Photographer: Anthony Kwan/Bloomberg

Biotech Deals Are Costly. So Are In-House Clinical Failures

Updated on
  • Celgene Q4 R&D costs to net sales at highest since 2000
  • Drugmaker had trial setback in Oct.; made 2 deals this month

Celgene Corp. just proved that while biotechnology mergers may cost billions, so does the failure of clinical research.

Research and development costs soared to $2.74 billion last quarter -- more than Celgene’s R&D spending for entire year of 2014 -- mainly due to the late-stage failure of a once highly anticipated Crohn’s disease drug last October. Relative to net sales, R&D expenditure was at the highest since the first quarter of 2000.

The recent clinical setback, and concerns about the eventual slowdown of Celgene’s top-selling blood cancer drug, Revlimid, have sent the shares plummeting by more than a quarter since its peak.

In a bid to smooth investors’ concerns, the Summit, New Jersey-based company kicked off 2018 with two splashy takeovers, including a $9 billion megadeal for Juno Therapeutics Inc. announced this week. With that deal, Celgene will gain research into a new class of cutting-edge cancer therapies known as CAR-T.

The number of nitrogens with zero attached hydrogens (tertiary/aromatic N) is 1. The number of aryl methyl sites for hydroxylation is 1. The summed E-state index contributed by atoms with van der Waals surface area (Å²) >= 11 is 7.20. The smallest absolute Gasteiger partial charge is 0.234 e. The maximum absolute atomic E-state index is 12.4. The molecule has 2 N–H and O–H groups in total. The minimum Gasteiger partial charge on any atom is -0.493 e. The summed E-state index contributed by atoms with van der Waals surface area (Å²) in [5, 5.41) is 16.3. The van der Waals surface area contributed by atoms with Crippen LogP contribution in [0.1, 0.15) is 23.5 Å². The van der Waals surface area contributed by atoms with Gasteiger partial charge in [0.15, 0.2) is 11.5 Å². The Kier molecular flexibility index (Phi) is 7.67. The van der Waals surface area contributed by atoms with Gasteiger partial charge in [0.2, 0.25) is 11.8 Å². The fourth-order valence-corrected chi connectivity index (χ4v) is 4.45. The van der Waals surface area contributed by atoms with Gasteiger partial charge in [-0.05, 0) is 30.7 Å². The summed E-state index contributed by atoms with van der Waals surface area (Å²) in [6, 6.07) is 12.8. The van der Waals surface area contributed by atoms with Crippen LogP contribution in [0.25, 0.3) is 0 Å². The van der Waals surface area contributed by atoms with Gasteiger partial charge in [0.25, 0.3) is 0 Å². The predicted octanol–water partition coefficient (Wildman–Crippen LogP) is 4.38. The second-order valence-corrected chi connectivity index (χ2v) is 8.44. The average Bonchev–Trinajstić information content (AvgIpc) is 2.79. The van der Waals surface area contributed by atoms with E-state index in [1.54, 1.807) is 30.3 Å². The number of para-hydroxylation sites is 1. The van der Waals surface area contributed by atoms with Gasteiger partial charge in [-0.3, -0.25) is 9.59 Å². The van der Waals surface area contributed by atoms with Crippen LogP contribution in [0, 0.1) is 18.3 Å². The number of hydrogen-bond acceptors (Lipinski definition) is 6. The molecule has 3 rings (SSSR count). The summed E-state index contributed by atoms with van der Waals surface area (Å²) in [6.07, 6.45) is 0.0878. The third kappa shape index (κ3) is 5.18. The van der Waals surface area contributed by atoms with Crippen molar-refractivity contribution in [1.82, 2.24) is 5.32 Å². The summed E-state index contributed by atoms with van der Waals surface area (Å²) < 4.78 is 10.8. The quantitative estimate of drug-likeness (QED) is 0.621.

On Thursday, Celgene also confirmed a 2018 profit guidance that it had given earlier this month. The Juno acquisition isn’t included in the forecast and the purchase will likely reduce earnings per share by 50 cents, excluding some items, Celgene said.

Shares were little change at $102.68 at 10:12 a.m. in New York.

Celgene had bought the now-failed Crohn’s disease experimental treatment in 2014 for $710 million. Before last October, analysts anticipated annual sales would top $1 billion by 2023.

On a GAAP basis, R&D costs in the fourth quarter were about $1.6 billion higher than a year earlier. That amount is higher than the pricetag on Celgene’s other recent takeover, the acquisition of Impact Biomedicines Inc. for $1.1 billion in cash up front. Impact is developing a promising bone marrow cancer treatment; if the drug makes it all the way to the market and reaches some sales milestones, the deal could end up costing Celgene as much as $7 billion over time.

— With assistance by Karishma Motwani

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